Press Release for US AND THEM
Homelessness Costs Canadians $7 Billion Annually (But it Doesn’t Have To!)
FOR IMMEDIATE RELEASE
[24 August 2016 – CANADA-WIDE] Homelessness isn’t just a municipal issue; it is a national epidemic. Not only is the life expectancy of homeless people almost half that of non-homeless Canadians, our homelessness epidemic costs tax payers an estimated $7 billion every year (as shown in a report by the Look Out Society). Switching from reactionary measures to preventative measures and providing homes to those that need it would save billions. Even to those that believe in a bootstrap mentality, it is difficult to argue the numbers.
US & THEM, filmed by Krista Loughton and Jennifer Abbott (The Corporation), shatters misconceptions about why people end up on the streets, and reveals why the "pull yourself up by the bootstraps" narrative is heavily flawed. As one such interviewee, Dawnella Gautherier, reveals, leaving the streets is not as simple as going to the neighbourhood shelter. In the late 2000s, Dawnlella found herself banned from multiple shelters because of violent night terrors that she was afflicted with, caused by the death of her son.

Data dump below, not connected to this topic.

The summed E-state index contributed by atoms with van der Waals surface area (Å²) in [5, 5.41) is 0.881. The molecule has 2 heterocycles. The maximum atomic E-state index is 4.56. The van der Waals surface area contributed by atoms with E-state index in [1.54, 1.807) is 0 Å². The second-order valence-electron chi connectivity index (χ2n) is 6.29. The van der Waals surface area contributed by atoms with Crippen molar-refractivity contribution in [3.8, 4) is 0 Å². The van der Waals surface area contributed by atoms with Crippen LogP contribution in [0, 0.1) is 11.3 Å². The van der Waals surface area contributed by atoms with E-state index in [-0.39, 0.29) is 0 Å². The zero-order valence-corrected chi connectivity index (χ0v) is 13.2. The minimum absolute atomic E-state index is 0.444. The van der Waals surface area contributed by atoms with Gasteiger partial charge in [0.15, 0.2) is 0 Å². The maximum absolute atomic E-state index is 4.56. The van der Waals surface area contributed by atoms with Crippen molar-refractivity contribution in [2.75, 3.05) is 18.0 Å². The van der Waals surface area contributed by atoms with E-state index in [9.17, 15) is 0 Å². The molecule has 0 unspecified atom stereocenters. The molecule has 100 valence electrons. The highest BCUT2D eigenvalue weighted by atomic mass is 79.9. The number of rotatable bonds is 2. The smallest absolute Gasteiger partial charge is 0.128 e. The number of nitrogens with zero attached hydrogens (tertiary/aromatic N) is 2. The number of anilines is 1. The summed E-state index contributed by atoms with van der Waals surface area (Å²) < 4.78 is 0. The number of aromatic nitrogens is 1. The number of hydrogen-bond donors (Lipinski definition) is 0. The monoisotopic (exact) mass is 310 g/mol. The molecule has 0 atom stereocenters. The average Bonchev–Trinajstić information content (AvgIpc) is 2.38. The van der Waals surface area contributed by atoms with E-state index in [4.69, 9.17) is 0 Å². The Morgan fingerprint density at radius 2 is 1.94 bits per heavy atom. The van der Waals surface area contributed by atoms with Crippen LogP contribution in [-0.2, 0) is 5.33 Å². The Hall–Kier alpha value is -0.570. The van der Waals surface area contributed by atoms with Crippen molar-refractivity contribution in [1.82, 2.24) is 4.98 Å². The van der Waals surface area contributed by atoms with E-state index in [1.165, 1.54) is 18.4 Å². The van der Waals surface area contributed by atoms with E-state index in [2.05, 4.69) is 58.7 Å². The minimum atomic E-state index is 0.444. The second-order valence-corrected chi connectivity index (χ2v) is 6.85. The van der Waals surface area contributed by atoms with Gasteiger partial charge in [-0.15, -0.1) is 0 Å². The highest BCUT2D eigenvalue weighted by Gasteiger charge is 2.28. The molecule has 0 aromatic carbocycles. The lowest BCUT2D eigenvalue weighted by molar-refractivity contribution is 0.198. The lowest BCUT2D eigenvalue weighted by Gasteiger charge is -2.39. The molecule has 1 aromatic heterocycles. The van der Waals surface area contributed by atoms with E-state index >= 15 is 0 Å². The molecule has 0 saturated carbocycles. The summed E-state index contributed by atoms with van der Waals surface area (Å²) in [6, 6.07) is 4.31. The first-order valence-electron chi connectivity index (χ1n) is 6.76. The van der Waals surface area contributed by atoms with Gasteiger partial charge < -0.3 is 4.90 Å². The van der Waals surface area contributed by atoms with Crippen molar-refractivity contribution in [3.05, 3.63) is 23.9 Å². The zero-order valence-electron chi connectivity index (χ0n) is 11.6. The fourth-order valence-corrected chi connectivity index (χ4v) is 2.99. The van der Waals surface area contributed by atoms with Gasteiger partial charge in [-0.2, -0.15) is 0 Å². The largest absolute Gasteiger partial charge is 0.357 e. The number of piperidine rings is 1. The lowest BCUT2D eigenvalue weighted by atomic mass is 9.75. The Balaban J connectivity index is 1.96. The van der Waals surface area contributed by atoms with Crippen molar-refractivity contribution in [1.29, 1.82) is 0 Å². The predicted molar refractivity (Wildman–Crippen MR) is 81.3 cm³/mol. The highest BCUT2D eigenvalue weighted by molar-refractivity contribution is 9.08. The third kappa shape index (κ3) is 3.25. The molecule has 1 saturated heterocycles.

In order to explains the deep connection between emotional trauma and homelessness, US & THEM features insight from such experts as addictions specialist and author, Dr. Gabor Maté. As Dr. Maté explains, the environment that a baby is exposed to shapes the development of the brain. Those that "were traumatized and abused in their childhood simply [did not] have the right conditions for healthy brain development. ... Later on when [abuse survivors] come across substances which activate or sooth these circuits," such as a homeless person turning to an opiate for comfort, "they're prone to become addicted on first contact because finally they're getting what life should have given them in the first place."
Although filmed around downtown Victoria, US & THEM could take place in any Canadian city or town. Through her compassionate style of documentary filmmaking, Krista Loughton lends a familiarity to all that she interviews. Krista's subjects aren't "just homeless." They are not faceless apparitions wandering the streets. These people are the friends and family that we all know in our communities, who need our support.